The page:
A Side Man Steps Up Front Again
"Mudd" (R. Montrell)
Roy Montrell, Minit 619, 1960
I’ve had this instrumental on a CD compilation (Charly’s The Minit/Instant Story) for years, and never really connected with it. Then I came across the 45 recently, gave it a spin, and got a whole new feeling about it. Despite the rather beat up condition of the vinyl, the groove on this tune pulled me in – something that had never happened on the digital version. It’s not the first time something like this has happened, listening to records. They can just have more of a mojo than CDs. Of course, I regularly reduce ‘em to 1’s and 0’s for the sake of our discussions; but I still think some of that essence comes through.
As discussed in my earlier post on Roy Montrell, this go-to guitarist on the New Orleans recording scene in the later 1950’s and early 1960’s had only one other single in his name, Specialty 583, “(Every Time I Hear) That Mellow Saxophone” b/w “Ooh-Wow”. But both of those 1956 scorchers feature him as vocalist, showing little to none of his instrumental abilities.
Recorded four years later and released as Minit 619, “Mudd” b/w “The Montrell” made up for that, featuring Montrell’s guitar, sans vocals, on two of his own compositions. The B-side is a more straightforward, and less interesting, tune and performance; but “Mudd” is a different pressed wad of wax, as it brings out various aspects of his playing style: bluesy, string-bending lead work, rock ‘n roll double string riffs, and rhythmic chord comping. To me, the guitar figure that starts out the song and later repeats sounds like part of the main riff on the 1957 Bill Justis song, “Raunchy”. But he doesn’t stick with it long enough to matter.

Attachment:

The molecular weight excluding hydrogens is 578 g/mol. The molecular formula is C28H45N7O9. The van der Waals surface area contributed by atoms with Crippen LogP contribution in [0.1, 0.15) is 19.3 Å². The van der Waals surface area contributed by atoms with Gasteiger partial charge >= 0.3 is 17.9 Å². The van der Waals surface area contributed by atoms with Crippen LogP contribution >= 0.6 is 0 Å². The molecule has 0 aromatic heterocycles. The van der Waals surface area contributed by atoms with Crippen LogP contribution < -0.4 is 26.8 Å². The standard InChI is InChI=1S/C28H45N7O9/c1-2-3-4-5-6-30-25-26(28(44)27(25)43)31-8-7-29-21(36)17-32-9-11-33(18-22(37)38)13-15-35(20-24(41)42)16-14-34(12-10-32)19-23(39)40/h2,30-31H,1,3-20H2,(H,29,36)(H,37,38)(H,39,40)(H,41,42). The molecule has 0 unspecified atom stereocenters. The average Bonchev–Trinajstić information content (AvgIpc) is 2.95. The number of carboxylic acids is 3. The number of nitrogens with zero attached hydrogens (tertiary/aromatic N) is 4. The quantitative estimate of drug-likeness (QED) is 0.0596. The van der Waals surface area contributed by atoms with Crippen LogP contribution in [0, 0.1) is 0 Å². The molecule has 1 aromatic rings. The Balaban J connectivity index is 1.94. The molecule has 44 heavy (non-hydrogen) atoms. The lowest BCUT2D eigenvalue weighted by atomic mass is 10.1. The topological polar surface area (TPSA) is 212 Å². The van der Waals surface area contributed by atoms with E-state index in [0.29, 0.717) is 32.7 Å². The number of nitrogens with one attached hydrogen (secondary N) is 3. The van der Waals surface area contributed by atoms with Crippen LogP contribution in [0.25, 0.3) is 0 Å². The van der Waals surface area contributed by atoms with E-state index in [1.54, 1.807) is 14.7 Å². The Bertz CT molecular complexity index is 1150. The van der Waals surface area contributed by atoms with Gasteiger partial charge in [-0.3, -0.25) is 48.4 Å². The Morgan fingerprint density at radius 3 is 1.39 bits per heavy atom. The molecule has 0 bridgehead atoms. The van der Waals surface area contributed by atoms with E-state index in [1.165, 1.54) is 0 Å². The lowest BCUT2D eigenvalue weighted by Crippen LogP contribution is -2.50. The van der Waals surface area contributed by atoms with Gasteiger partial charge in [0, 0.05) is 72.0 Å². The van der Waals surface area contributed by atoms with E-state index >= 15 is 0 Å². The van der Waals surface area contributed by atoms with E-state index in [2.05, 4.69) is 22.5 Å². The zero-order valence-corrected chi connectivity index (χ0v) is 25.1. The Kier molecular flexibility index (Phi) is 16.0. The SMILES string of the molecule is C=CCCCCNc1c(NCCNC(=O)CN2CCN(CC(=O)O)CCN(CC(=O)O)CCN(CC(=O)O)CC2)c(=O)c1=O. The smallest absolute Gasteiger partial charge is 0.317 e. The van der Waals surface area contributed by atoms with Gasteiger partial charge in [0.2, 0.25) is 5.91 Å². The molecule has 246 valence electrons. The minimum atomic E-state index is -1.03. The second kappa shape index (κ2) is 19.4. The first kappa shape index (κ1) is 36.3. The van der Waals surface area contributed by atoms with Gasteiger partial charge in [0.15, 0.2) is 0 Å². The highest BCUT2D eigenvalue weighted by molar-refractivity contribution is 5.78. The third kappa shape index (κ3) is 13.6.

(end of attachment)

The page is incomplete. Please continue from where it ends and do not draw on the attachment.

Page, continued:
“Mudd” was made at a time when Allen Toussaint was running the sessions for Joe Banashak’s Minit label, so I assume he oversaw and possibly arranged this one for his house guitarist. I love the way the horns come in a various points and lazily insinuate themselves into the song. I am equally knocked out by the drumming, probably by session regular John Boudreaux, that just didn’t hit me before. His groove is so laid back and unassuming that you, too, might not notice at first how he is messing with the beat. You’ve got to give Boudreaux props for playing with that proto-funk feel. It’s like something you’d find Smokey Johnson doing later in the decade. I’d like to know if Toussaint gave Boudreaux instructions for this (as he often did), or if the drummer came up with it on his own.
The other regular session men probably on this track are Chuck Badie on bass, Nat Perrilliat and/or David Lastie on tenor sax, Red Tyler or Clarence Ford on baritone sax, and Toussaint on piano. Together they worked on records for Chris Kenner, Ernie K-Doe, and Irma Thomas, to name but a few. Then a number of the players (Montell, Boudreaux, Tyler, Badie, and Lastie) helped Harold Battiste found AFO Records and contributed to those sessions during the label’s brief run. From there, Montrell became a regular in Fats Dominos road band, serving for well over a decade before dying of a drug overdose.